# 23.3 Some useful operators

## 23.3.3 The material conditional

This one can be really confusing. The basic idea that we seek to express using the \saymaterial conditional is \sayif $A$, then $B$. Unfortunately natural language is often quite confusing, because when we say \sayif $A$, then $B$ many people, not at all unreasonably, interpret this to mean that if $A$ is false and $B$ is true then it is not at all true to say \sayif $A$, then $B$. However, in mathematics \sayif is a one-way street; all we are saying is that should $A$ be true, then $B$ is also true (for \sayif $A$, then $B$ to hold.

###### Definition 23.3.1

The \saymaterial conditional, i.e. the logical operator denoted by $\implies$ has the following truth table

 $A$ $B$ $A\implies B$ F F T F T T T F F T T T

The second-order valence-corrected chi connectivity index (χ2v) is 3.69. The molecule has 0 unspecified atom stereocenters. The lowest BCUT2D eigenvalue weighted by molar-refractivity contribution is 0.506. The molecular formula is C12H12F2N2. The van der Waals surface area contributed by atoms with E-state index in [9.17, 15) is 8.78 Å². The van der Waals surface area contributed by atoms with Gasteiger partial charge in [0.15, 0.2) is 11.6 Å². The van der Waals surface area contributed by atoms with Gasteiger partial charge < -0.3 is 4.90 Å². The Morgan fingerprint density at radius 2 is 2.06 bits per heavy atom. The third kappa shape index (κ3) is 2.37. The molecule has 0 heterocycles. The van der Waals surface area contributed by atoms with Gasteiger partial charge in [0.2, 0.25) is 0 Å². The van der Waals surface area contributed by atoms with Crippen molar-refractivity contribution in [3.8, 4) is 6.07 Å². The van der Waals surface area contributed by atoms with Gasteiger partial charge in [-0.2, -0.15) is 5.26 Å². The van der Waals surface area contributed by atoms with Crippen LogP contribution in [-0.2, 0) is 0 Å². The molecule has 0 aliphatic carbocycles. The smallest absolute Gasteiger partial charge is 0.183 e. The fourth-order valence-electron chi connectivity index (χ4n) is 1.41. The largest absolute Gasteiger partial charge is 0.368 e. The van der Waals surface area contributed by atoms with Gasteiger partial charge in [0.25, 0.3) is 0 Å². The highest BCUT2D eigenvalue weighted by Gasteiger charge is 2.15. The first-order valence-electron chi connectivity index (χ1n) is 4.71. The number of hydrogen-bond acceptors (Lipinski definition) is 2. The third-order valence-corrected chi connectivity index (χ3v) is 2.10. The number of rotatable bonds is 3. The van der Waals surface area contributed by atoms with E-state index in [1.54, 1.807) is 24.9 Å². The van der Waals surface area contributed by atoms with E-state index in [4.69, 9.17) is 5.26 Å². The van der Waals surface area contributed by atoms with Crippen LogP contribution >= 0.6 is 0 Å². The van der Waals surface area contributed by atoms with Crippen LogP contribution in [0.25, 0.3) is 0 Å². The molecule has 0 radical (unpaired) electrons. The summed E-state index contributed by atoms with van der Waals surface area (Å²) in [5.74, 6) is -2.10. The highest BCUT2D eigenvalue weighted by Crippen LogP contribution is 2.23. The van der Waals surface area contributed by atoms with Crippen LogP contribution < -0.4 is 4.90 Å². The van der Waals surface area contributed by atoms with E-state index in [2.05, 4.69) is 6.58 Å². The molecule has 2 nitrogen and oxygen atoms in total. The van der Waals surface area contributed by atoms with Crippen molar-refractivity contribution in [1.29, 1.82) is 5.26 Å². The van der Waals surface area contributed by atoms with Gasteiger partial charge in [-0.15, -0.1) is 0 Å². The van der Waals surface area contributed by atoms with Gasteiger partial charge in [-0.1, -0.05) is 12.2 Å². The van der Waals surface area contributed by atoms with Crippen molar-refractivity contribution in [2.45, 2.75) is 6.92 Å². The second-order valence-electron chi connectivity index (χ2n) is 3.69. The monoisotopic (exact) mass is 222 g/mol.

###### Theorem 23.3.1

The (mathematical) natural language statement \sayif $A$, then $B$ corresponds to $A\implies B$ in logic.

###### Technique 23.3.1

To prove a statement in the form \sayif $A$, then $B$ or \say$A$ if $B$ one must

1. 1.

Assume that $A$ is true.

2. 2.

Show that therefore $B$ is also true.

Note that if $A$ is false it doesn’t matter what happens, as $A\implies B$ is true in this case.

## 23.3.4 The material bi-conditional

This is the operator which corresponds to the natural language statement \say$A$ if and only if $B$, which is to say that if $A$ is true, then $B$ must also be true (and vice versa). The basic idea is that $A$ and $B$ are concomitant; we cannot have one without the other.

###### Definition 23.3.2

We define the logical operator $A\iff B$ using the following truth table,

 $A$ $B$ $A\iff B$ F F T F T F T F F T T T